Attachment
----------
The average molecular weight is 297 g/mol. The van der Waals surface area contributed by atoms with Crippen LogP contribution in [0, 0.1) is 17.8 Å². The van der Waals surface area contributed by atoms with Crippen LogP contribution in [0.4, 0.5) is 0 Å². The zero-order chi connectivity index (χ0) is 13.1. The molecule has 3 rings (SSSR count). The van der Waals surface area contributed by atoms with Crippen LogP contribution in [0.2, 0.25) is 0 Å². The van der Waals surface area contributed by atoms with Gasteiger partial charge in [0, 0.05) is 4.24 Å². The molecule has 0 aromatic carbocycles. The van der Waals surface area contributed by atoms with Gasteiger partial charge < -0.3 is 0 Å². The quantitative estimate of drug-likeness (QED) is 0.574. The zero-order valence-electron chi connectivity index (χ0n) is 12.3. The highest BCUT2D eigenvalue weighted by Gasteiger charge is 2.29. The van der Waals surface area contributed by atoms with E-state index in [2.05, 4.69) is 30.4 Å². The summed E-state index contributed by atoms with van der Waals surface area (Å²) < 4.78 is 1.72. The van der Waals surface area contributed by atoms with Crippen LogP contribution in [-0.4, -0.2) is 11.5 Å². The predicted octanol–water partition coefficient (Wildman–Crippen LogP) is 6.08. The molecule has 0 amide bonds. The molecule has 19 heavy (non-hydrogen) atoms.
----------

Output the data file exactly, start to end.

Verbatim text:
The average molecular weight is 297 g/mol. The van der Waals surface area contributed by atoms with Crippen LogP contribution in [0, 0.1) is 17.8 Å². The van der Waals surface area contributed by atoms with Crippen LogP contribution in [0.4, 0.5) is 0 Å². The zero-order chi connectivity index (χ0) is 13.1. The molecule has 3 rings (SSSR count). The van der Waals surface area contributed by atoms with Crippen LogP contribution in [0.2, 0.25) is 0 Å². The van der Waals surface area contributed by atoms with Gasteiger partial charge in [0, 0.05) is 4.24 Å². The molecule has 0 aromatic carbocycles. The van der Waals surface area contributed by atoms with Gasteiger partial charge < -0.3 is 0 Å². The quantitative estimate of drug-likeness (QED) is 0.574. The zero-order valence-electron chi connectivity index (χ0n) is 12.3. The highest BCUT2D eigenvalue weighted by Gasteiger charge is 2.29. The van der Waals surface area contributed by atoms with E-state index in [2.05, 4.69) is 30.4 Å². The summed E-state index contributed by atoms with van der Waals surface area (Å²) < 4.78 is 1.72. The van der Waals surface area contributed by atoms with Crippen LogP contribution in [-0.4, -0.2) is 11.5 Å². The predicted octanol–water partition coefficient (Wildman–Crippen LogP) is 6.08. The molecule has 0 amide bonds. The molecule has 19 heavy (non-hydrogen) atoms.